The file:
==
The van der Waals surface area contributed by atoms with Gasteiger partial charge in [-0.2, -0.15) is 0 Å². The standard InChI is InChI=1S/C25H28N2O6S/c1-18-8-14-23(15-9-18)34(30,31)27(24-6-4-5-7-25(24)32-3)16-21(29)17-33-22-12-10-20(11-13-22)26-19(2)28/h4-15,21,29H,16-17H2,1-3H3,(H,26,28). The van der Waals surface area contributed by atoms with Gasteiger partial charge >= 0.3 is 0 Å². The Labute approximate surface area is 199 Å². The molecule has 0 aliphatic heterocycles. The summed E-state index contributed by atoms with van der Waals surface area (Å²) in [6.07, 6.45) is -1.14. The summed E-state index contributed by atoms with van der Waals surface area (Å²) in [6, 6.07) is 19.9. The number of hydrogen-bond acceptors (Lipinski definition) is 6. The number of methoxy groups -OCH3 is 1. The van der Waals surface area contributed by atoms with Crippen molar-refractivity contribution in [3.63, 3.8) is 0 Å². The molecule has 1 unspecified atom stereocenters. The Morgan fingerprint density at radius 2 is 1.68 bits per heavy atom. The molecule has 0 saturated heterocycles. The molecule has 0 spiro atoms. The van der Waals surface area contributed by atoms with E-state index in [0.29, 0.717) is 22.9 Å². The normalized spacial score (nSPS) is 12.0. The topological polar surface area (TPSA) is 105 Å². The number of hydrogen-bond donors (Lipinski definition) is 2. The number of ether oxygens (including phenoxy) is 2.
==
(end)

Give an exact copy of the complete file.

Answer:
The van der Waals surface area contributed by atoms with Gasteiger partial charge in [-0.2, -0.15) is 0 Å². The standard InChI is InChI=1S/C25H28N2O6S/c1-18-8-14-23(15-9-18)34(30,31)27(24-6-4-5-7-25(24)32-3)16-21(29)17-33-22-12-10-20(11-13-22)26-19(2)28/h4-15,21,29H,16-17H2,1-3H3,(H,26,28). The van der Waals surface area contributed by atoms with Gasteiger partial charge >= 0.3 is 0 Å². The Labute approximate surface area is 199 Å². The molecule has 0 aliphatic heterocycles. The summed E-state index contributed by atoms with van der Waals surface area (Å²) in [6.07, 6.45) is -1.14. The summed E-state index contributed by atoms with van der Waals surface area (Å²) in [6, 6.07) is 19.9. The number of hydrogen-bond acceptors (Lipinski definition) is 6. The number of methoxy groups -OCH3 is 1. The van der Waals surface area contributed by atoms with Crippen molar-refractivity contribution in [3.63, 3.8) is 0 Å². The molecule has 1 unspecified atom stereocenters. The Morgan fingerprint density at radius 2 is 1.68 bits per heavy atom. The molecule has 0 saturated heterocycles. The molecule has 0 spiro atoms. The van der Waals surface area contributed by atoms with E-state index in [0.29, 0.717) is 22.9 Å². The normalized spacial score (nSPS) is 12.0. The topological polar surface area (TPSA) is 105 Å². The number of hydrogen-bond donors (Lipinski definition) is 2. The number of ether oxygens (including phenoxy) is 2.